This planetary nebula was the first one to have its spectrum analysed, in 1864 by William Huggins. This determined their true nature as they were previously thought of as faint irresolvable clusters of stars and the detection of gases that were absent in stars proved otherwise.

While investigating planetary nebulae, there is a degree of uncertainty involved in determining their three dimensional structure. It is believed that many round and ring shaped nebulae actually consist of a tubular structure. It is also likely that some are actually imperfectly round spheres of glowing gas and some of the spherical ones might also be enshrouded by multiple shells.

             
Splinter Galaxy (NGC 5907):

Thin as the edge of a knife, the Splinter Galaxy is an edge on galaxy located 35 million light years away. A small satellite galaxy is in the process of warping the galaxy and this has caused an incredibly faint arc to loop from one end of the galaxy to the other in an elliptical manner.

From one end of the galaxy extends an even thinner part that could be a spiral arm viewed from the side rather than face on. In the sky,the galaxy lies near the
NGC 5905-8 galaxy pair.

             
M102 (NGC 5866):

This exactly edge on lenticular galaxy has caused a great deal of confusion over its identity, is it the 102nd entry in the Messier catalogue or is M102 a duplicated observation of the galaxy M101 in Ursa Major? The answer will probably be never found but it has the definite designation of NGC 5866.

Splitting the galaxy in the middle is a dark dust lane that has many fingers of dust adorning the edges. This dust lane is warped due to being gravitationally affected by other galaxies that share the group that M102 is part of.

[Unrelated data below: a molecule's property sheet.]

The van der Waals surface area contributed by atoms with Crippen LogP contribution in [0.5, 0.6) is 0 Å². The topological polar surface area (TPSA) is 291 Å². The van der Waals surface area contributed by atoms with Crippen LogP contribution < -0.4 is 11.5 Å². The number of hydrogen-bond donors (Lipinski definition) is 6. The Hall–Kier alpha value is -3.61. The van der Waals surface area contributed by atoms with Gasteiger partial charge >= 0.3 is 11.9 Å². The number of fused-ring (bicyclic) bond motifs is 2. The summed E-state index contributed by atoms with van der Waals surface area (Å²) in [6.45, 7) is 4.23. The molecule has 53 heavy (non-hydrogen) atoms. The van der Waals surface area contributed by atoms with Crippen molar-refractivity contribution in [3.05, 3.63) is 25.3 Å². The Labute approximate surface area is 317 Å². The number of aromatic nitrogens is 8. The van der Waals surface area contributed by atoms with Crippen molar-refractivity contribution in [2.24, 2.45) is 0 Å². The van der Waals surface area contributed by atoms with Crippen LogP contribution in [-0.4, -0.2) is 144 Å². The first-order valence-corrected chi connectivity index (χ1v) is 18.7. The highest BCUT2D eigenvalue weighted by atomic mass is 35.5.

Surrounding the dark dust lane is a bright disk of blue stars and surrounding the disk is a outer halo.

             
NGC 5905 and NGC 5908:

An eye catching pair of galaxies that serve to illustrate the differing views of a spiral galaxy caused by varying perspectives. NGC 5905 is a fabulous face on spiral, whereas on the other hand NGC 5908 is also spiral but it is inclined to an edge on view. A space of 500 000 light years separates both galaxies and they both lie at a huge distance of 140 million light years.

NGC 5905 has a central bar with two blue spiral arms attached to the ends and winding around the bar in an anti clockwise fashion.

NGC 5908 is characterised by a dark dust lane that seems to punctuate a bright blue disk.

             
Draco Triplet (NGC 5981, NGC 5982 and NGC 5985):
A fantastic trio of galaxies with the elliptical galaxy NGC 5982 in the centre. Not too dissimilar to NGC 6744 in Pavo, NGC 5985 is a multi armed spiral galaxy to the left side. On the right side is NGC 5981, another edge on galaxy that is similar to